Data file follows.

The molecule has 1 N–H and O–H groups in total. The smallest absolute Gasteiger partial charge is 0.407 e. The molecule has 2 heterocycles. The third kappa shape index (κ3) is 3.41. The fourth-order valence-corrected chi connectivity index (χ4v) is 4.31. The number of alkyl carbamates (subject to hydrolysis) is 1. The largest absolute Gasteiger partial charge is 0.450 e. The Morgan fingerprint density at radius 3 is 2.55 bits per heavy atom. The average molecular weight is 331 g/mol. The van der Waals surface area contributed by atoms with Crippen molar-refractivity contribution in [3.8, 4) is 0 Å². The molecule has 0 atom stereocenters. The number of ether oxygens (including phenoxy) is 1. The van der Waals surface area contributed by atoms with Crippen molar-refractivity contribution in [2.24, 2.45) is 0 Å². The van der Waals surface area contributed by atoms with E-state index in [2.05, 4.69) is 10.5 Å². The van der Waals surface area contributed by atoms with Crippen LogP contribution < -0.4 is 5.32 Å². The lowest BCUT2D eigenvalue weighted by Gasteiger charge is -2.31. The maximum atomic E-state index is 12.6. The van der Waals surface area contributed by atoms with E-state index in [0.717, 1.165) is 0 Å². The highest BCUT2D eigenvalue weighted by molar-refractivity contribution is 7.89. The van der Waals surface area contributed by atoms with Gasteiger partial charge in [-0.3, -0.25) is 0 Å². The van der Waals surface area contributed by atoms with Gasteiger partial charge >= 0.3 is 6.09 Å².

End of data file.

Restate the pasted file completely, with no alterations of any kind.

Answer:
The molecule has 1 N–H and O–H groups in total. The smallest absolute Gasteiger partial charge is 0.407 e. The molecule has 2 heterocycles. The third kappa shape index (κ3) is 3.41. The fourth-order valence-corrected chi connectivity index (χ4v) is 4.31. The number of alkyl carbamates (subject to hydrolysis) is 1. The largest absolute Gasteiger partial charge is 0.450 e. The Morgan fingerprint density at radius 3 is 2.55 bits per heavy atom. The average molecular weight is 331 g/mol. The van der Waals surface area contributed by atoms with Crippen molar-refractivity contribution in [3.8, 4) is 0 Å². The molecule has 0 atom stereocenters. The number of ether oxygens (including phenoxy) is 1. The van der Waals surface area contributed by atoms with Crippen molar-refractivity contribution in [2.24, 2.45) is 0 Å². The van der Waals surface area contributed by atoms with E-state index in [2.05, 4.69) is 10.5 Å². The van der Waals surface area contributed by atoms with Crippen LogP contribution < -0.4 is 5.32 Å². The lowest BCUT2D eigenvalue weighted by Gasteiger charge is -2.31. The maximum atomic E-state index is 12.6. The van der Waals surface area contributed by atoms with E-state index in [0.717, 1.165) is 0 Å². The highest BCUT2D eigenvalue weighted by molar-refractivity contribution is 7.89. The van der Waals surface area contributed by atoms with Gasteiger partial charge in [-0.3, -0.25) is 0 Å². The van der Waals surface area contributed by atoms with Gasteiger partial charge >= 0.3 is 6.09 Å².